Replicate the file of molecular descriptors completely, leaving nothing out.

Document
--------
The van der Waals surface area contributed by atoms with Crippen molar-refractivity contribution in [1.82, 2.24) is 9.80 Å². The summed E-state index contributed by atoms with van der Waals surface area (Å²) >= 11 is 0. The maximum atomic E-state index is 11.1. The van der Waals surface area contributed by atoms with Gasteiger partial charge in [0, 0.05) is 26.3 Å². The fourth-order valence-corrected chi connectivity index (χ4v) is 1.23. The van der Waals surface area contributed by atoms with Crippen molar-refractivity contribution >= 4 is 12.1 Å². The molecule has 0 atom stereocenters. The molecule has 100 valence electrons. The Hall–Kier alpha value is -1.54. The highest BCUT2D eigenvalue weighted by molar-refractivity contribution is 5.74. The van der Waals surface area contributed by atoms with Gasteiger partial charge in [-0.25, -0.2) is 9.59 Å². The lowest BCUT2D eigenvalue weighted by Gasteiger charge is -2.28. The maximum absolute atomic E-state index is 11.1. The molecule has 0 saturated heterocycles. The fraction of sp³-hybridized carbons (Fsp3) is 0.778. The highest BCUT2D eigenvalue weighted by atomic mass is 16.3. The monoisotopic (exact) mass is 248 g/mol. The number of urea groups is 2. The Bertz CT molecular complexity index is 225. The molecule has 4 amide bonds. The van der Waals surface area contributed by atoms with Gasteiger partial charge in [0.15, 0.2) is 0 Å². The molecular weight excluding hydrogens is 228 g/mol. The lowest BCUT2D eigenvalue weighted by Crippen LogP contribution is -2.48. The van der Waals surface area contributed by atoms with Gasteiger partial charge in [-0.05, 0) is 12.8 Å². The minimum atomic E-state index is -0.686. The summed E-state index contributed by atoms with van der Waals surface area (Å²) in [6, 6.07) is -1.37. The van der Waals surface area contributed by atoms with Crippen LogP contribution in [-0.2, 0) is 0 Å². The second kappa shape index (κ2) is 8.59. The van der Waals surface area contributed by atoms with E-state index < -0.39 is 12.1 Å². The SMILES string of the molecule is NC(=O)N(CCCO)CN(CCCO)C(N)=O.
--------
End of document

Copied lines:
The van der Waals surface area contributed by atoms with Crippen molar-refractivity contribution in [1.82, 2.24) is 9.80 Å². The summed E-state index contributed by atoms with van der Waals surface area (Å²) >= 11 is 0. The maximum atomic E-state index is 11.1. The van der Waals surface area contributed by atoms with Gasteiger partial charge in [0, 0.05) is 26.3 Å². The fourth-order valence-corrected chi connectivity index (χ4v) is 1.23. The van der Waals surface area contributed by atoms with Crippen molar-refractivity contribution >= 4 is 12.1 Å². The molecule has 0 atom stereocenters. The molecule has 100 valence electrons. The Hall–Kier alpha value is -1.54. The highest BCUT2D eigenvalue weighted by molar-refractivity contribution is 5.74. The van der Waals surface area contributed by atoms with Gasteiger partial charge in [-0.25, -0.2) is 9.59 Å². The lowest BCUT2D eigenvalue weighted by Gasteiger charge is -2.28. The maximum absolute atomic E-state index is 11.1. The molecule has 0 saturated heterocycles. The fraction of sp³-hybridized carbons (Fsp3) is 0.778. The highest BCUT2D eigenvalue weighted by atomic mass is 16.3. The monoisotopic (exact) mass is 248 g/mol. The number of urea groups is 2. The Bertz CT molecular complexity index is 225. The molecule has 4 amide bonds. The van der Waals surface area contributed by atoms with Gasteiger partial charge in [0.15, 0.2) is 0 Å². The molecular weight excluding hydrogens is 228 g/mol. The lowest BCUT2D eigenvalue weighted by Crippen LogP contribution is -2.48. The van der Waals surface area contributed by atoms with Gasteiger partial charge in [-0.05, 0) is 12.8 Å². The minimum atomic E-state index is -0.686. The summed E-state index contributed by atoms with van der Waals surface area (Å²) in [6, 6.07) is -1.37. The van der Waals surface area contributed by atoms with Crippen LogP contribution in [-0.2, 0) is 0 Å². The second kappa shape index (κ2) is 8.59. The van der Waals surface area contributed by atoms with E-state index < -0.39 is 12.1 Å². The SMILES string of the molecule is NC(=O)N(CCCO)CN(CCCO)C(N)=O.